Calculating the activity of groups of users over time is the most common application you’ll see for cohort analysis in the SaaS world, because it’s much, much more accurate than any other way you might do it.
Without splitting user groups down into cohorts, checking retention is a complicated business — essentially you’d need to take a snapshot of all users, and see what their activity is on the site.
This is a flawed model, as any given group of users will include some that signed up last week and proportionately fewer who signed up longer ago.
Given that the composition of your customer base is changing all the time, seeing who’s active based on the entire user group doesn’t make much sense, as activity (for most SaaS business) tends to decrease over time.
This is best illustrated during large marketing pushes, where the total user base may increase significantly, creating a false positive metric.
Getting a more accurate picture
Using cohort analysis it’s possible to split this group of new users out, to examine whether they’re actually valuable or not.
If marketing pushes result in disengaged users joining the platform, they should be discontinued — but you’d have no way of knowing that without comparing the marketing-driven cohort against a more organic cohort.
So you can see that cohort analysis is phenomenally useful in this scenario.
Applied over the long term, the above logic can lead to a dangerous situation for SaaS businesses where the growth in new customers can mask deeper issues with retention.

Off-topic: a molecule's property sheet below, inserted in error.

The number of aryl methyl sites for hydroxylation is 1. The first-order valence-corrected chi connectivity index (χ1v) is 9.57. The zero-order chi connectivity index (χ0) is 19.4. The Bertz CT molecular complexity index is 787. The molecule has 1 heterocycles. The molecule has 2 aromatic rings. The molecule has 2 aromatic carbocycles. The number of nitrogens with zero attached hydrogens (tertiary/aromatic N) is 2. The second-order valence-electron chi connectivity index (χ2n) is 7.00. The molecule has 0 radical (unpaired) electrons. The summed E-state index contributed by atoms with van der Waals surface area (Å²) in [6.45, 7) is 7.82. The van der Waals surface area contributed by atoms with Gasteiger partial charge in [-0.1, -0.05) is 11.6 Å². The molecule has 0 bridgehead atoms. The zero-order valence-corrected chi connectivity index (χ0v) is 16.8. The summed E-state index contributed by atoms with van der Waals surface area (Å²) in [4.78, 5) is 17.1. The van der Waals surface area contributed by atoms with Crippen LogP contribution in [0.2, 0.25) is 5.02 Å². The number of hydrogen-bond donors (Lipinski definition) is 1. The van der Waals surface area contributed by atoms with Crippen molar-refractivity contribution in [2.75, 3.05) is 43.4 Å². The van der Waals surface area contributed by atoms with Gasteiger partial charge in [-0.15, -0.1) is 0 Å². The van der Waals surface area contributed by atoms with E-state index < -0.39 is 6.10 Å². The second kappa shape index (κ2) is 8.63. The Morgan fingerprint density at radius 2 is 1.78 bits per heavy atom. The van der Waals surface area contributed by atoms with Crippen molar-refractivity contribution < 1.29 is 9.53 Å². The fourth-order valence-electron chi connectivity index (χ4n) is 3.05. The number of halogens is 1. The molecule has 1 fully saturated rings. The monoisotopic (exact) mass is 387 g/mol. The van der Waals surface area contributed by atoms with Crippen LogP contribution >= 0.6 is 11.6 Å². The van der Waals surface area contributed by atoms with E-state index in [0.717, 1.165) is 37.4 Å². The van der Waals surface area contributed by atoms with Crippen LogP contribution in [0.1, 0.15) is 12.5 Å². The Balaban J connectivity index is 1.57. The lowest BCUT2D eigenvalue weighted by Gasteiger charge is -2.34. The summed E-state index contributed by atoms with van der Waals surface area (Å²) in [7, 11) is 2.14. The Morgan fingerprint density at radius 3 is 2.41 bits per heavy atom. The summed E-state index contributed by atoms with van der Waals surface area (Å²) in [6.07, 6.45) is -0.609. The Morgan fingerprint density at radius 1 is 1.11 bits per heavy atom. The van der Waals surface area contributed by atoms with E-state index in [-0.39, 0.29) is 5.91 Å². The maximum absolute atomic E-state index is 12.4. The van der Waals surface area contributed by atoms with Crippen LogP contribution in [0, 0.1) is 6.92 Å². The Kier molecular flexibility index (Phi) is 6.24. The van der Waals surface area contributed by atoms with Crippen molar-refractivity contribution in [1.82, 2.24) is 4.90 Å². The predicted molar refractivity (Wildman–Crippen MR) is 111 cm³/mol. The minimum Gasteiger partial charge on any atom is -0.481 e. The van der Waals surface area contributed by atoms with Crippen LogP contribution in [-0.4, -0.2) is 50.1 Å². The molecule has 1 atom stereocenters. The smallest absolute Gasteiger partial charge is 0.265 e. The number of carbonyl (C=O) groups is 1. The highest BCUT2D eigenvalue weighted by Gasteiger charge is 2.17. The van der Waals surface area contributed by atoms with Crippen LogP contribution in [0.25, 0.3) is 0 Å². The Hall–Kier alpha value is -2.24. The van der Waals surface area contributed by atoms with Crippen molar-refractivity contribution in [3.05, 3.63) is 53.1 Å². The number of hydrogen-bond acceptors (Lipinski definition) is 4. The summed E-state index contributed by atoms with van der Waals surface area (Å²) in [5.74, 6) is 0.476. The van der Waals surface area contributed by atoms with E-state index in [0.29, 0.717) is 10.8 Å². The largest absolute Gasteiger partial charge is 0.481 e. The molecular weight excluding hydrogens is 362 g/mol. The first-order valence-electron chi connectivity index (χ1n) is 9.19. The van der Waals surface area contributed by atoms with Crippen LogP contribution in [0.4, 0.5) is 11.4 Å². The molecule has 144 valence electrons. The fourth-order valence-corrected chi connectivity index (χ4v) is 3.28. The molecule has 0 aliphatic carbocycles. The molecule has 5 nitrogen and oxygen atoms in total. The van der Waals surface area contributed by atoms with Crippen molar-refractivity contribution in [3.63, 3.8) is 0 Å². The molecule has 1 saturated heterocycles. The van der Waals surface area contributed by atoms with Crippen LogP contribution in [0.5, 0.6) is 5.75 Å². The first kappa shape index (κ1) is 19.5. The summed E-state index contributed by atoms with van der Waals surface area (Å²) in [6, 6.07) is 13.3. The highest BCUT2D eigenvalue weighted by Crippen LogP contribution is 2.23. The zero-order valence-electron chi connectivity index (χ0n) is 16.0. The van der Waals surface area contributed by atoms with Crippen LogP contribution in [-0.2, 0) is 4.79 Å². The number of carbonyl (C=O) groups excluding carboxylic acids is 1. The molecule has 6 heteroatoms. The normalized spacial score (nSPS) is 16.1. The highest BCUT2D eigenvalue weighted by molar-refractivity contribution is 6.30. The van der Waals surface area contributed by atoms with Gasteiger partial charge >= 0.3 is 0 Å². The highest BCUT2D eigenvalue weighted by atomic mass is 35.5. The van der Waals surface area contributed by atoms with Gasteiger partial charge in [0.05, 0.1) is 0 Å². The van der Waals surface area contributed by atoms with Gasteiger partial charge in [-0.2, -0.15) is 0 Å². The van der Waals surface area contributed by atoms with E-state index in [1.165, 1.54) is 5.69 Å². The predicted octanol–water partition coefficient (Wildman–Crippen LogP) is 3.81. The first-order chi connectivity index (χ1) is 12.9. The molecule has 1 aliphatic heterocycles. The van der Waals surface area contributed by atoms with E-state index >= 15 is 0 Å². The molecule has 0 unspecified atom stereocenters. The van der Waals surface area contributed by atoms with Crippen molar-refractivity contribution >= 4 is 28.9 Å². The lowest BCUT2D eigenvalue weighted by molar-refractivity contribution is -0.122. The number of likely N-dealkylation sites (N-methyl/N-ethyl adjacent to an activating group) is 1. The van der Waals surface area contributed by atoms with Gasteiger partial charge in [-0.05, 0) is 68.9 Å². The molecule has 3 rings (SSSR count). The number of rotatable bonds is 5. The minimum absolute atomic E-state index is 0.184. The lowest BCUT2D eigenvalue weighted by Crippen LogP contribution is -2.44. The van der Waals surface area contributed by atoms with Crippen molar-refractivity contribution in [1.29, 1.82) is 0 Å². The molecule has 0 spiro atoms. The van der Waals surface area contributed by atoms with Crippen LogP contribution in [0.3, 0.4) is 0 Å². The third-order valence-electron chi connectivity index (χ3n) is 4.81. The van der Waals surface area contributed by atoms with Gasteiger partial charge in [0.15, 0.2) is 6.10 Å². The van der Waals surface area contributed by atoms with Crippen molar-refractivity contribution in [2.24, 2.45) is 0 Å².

Image this: you have hundreds of new users joining every week, but none are converting, or they’re converting more slowly than other users.
How long would it take you to realize that you have a significant issue with your business?
Without cohort analysis, that issue may not be apparent until the new (poorly converting) users make up the majority of the user base — by which point it may already be too late.
SaaS companies can also use cohorts to get very smart in optimization, allowing them to grow far faster than they would be able to were all results treated in aggregate.
Assuming monthly revenues can be broken down into channel-based cohorts, for instance, the business can easily see which channels are overperforming or underperforming relative to others, and make correctional adjustments throughout the month.
But add another layer of consumer data to the cohorts (such as activity) and it’s possible to pull out even more significant insights
Imagine, for instance, knowing that PPC marketing performs exceptionally well over the summer and very poorly during the winter holidays. Immediately, a smart SaaS business can redirect budgets to the most profitable channels for the time of yeah accordingly.
Even after users have been acquired, breaking them down into activity-based cohorts can be exceedingly valuable in driving revenues.
By isolating certain behaviours, cohort analysis helps SaaS business to understand the effect of product decisions, test hypotheses quickly and shorten the time to success for users.
A segment-based cohorts example
On the first page of this guide, we looked at a simple example where users who added a profile picture spent more money on the business:
Setting up time-based cohorts like this is one way, but delving into segment-based cohorts can be far richer.
For example, a SaaS business that wants to improve its trial-to-paid conversion rate (a direct revenue generator) could cohort users according to the main events that they completed within the app:
And then plot the number of users who eventually completed a conversion vs those who didn’t against each of the events: